It’s a fine line. An act that can cut deep if poorly done. It can stir up a mixture of emotions; anger, frustration but also delight. And it’s a topic that recently has been the height of conversation amongst many Instagrammer/bloggers, including myself. Of course, I’m talking about the subject of image imitation and the blurry lines of ‘being inspired’ on Instagram. Where we get our inspiration, how we ensure we’re being transparent and how do we know when we’ve crossed the line? The rules around copyright on Instagram are vague and are predominately geared towards people sharing or using your images on their account without permission. They seem to ignore the other side of the problem – when people recreate your images and share them as their own without crediting appropriately. So, how do we determine what is right and wrong? Who has the right to decide if an image has been inspired by another or just out-and-out copied? What’s the difference? What is the Instagram etiquette – is there even such a thing? How do we go about appropriately crediting accounts we’ve been inspired by or is that an unnecessary act that’s gone too far? So many questions and I feel like I’m diving into murky waters here, but I’m going in any way.
This blog post has to be from my own personal opinions/experiences, there is no rulebook to go by as such, we’re just trying to navigate our way around the issue and grouping together to figure out what we believe to be the right course of action – all while keeping the community spirit alive and being a valuable team player. Phew! Who said Instagramming was easy? From what I’m seeing and hearing, there’s a cloud of anxiety beginning to loom over the app. We’ve become nervous about stepping on each other’s toes, and there’s a new heightened sensitivity around what we post. There’s a new reluctance to post images for fear of reprisal. And I’m hearing of people scrapping perfectly good photos that were taken days in advance and were waiting to be posted because someone pressed published on a similar image first. The act of crediting is becoming a guessing game, sometimes too much – I was once credited in an image that even I was unsure as to why – but then sometimes not enough. So, how do we find a happy medium?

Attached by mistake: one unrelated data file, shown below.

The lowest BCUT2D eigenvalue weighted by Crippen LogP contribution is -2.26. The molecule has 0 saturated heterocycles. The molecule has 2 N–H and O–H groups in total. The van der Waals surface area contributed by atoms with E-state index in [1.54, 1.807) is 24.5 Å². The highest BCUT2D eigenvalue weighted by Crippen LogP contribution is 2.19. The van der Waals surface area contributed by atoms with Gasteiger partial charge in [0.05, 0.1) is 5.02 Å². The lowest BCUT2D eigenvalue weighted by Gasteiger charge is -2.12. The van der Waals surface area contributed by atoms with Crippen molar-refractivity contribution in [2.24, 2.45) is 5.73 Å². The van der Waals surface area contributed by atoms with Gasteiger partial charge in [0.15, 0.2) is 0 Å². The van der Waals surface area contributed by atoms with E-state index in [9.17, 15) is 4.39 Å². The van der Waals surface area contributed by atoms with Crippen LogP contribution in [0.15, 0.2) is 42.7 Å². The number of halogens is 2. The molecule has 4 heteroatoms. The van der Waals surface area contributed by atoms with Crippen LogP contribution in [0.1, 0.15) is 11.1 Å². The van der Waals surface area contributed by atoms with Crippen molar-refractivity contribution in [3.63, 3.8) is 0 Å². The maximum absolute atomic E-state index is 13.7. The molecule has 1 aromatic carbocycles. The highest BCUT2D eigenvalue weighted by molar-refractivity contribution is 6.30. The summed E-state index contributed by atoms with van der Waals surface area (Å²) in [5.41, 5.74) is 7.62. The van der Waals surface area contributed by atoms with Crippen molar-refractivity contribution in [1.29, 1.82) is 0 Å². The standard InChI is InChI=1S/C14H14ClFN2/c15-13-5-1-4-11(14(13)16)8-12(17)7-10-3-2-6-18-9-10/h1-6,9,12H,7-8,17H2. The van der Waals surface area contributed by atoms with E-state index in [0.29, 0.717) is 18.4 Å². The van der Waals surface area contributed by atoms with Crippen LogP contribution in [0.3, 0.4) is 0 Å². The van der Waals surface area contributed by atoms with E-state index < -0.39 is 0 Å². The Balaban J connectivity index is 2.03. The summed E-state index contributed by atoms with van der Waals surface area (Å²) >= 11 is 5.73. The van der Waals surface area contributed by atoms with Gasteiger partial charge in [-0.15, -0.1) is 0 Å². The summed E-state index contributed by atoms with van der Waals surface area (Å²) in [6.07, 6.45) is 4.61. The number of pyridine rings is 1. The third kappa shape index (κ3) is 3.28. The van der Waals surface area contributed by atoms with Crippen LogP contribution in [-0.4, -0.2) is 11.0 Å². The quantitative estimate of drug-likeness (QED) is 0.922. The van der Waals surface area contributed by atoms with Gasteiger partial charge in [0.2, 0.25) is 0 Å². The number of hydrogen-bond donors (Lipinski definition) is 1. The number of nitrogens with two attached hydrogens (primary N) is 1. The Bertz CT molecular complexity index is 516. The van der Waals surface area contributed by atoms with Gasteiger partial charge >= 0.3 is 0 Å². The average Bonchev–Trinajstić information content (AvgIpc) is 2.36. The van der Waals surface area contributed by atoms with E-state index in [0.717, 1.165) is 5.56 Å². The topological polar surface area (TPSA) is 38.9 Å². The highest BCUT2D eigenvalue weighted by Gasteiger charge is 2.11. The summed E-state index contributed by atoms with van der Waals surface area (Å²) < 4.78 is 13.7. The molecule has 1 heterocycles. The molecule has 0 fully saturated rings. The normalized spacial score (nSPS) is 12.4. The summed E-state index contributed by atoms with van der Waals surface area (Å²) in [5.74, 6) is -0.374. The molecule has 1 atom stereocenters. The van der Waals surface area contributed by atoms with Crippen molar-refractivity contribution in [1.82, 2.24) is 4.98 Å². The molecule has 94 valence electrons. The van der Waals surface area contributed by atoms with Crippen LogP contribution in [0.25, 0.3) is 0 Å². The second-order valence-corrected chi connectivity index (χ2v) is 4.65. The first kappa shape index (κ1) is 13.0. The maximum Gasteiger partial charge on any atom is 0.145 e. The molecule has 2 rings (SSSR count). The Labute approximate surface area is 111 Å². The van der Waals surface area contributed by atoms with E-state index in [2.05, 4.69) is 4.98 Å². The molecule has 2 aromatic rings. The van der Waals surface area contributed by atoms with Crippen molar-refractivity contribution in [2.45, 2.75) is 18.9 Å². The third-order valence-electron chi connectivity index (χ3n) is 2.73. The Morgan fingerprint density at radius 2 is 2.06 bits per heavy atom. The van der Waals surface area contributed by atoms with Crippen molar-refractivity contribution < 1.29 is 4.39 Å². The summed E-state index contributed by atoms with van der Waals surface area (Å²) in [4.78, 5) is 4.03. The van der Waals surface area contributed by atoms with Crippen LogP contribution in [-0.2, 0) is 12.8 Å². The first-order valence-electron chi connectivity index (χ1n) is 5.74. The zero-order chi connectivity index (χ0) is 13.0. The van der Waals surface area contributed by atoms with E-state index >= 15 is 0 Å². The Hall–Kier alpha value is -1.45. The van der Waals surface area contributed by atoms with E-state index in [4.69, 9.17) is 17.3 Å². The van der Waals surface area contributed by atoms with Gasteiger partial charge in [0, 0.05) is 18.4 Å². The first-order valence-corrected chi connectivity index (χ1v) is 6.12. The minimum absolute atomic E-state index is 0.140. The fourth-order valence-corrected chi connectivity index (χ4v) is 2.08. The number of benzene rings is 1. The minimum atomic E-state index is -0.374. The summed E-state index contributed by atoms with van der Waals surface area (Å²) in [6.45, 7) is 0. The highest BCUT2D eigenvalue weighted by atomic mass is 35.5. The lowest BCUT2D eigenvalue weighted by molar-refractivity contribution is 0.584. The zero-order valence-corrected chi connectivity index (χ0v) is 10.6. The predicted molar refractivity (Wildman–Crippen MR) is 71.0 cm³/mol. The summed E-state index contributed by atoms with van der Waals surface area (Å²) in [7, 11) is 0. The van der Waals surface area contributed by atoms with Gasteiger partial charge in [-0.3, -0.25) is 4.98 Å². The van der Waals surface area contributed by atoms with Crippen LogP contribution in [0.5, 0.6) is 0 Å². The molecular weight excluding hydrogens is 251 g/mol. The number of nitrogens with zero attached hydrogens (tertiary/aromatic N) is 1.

Let’s start by being honest, the majority of images that we see on Instagram have been inspired by something or someone; an original idea is rare (even the ones that we believe are have most likely been subconsciously influenced by something we have seen months even years before). And with books such as